Septage Management - Urban India's journey beyond ODF

June 01, 2017

A survey of 423 cities under different categories undertaken by the Ministry of Urban Development (MoUD) in 2009 highlighted the need for urgent action interms of improving sanitation to make town and cities healthy and clean. The 2011 Census indicates that 81.4 percent households in urban India have a toilet facility. But only 40 percent households with a toilet facility are connected to a piped sewer network. Treatment of sewage is a significant challenge. Across India, 62,000 million litres a day (MLD) of sewage is generated. There are 816 sewage treatment plants installed in India (of which, 522 were operational, as of March 2015), with a treatment capacity of about 23,277 million litres per day (MLD). However, only about 18,883 MLD of sewage is treated (see Figure 1:Sewage treatment in India). Cities with more than 35 million population have 68 percent of total installed wastewater treatment capacity, but nearly 39 percent of these treatment plants do not adhere to standards for discharging into water bodies. Clearly, the sewerage systems are failing to keep up with the excreta challenge.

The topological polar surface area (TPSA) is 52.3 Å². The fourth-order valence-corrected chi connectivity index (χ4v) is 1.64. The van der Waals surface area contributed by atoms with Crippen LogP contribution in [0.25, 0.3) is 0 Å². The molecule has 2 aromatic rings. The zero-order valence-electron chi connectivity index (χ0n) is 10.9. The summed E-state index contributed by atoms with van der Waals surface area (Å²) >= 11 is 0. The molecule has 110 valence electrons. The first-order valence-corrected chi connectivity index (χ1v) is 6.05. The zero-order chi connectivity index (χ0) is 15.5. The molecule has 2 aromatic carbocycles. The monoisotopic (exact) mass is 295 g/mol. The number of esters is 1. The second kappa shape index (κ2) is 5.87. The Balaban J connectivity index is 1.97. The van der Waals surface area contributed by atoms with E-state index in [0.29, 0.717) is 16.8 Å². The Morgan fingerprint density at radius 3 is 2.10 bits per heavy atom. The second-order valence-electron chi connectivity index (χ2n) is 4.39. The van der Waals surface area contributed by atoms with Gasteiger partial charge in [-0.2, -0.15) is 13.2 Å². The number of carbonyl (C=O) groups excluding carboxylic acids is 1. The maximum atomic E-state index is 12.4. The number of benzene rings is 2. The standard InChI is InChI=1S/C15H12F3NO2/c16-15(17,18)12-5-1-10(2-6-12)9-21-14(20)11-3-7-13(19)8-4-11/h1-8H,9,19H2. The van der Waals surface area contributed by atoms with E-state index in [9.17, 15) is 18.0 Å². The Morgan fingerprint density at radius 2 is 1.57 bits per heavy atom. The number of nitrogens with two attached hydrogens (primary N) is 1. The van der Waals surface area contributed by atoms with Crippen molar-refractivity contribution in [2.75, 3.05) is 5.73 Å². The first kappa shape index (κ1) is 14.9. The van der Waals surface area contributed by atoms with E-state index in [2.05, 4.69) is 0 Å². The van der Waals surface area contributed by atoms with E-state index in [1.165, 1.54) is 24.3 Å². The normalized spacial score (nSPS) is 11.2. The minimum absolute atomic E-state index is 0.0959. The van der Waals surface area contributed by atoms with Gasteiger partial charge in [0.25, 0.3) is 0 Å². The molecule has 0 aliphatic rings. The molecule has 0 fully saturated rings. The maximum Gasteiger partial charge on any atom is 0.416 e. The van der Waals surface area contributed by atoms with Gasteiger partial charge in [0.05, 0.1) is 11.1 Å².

Further more, under the Swachh Bharat Mission (SBM), an initiative of the Central government, a total of 18 crore toilets with containment systems will be up and ready by 2019.4 With the advent of SBM and allied sanitation-related reforms, the focus has been only on increasing the number of toilets, and little on treatment of the waste generated. By constructing so many toilets with on site systems, we are just holding back the problem, not resolving it. Thus, it is time we bring into focus discussions about the management of the waste from these toilets. This will ensure not just an open defecation-free (ODF) India, but pollution-free water bodies, cities and towns as well. Septage management in cities would also help achieve the aims of SDG-6, which includes improving water quality by reducing pollution, eliminating dumping, and minimizing the release of hazardous chemicals and materials, halving the proportion of untreated wastewater and substantially increasing global recycling and safe end use by 2030.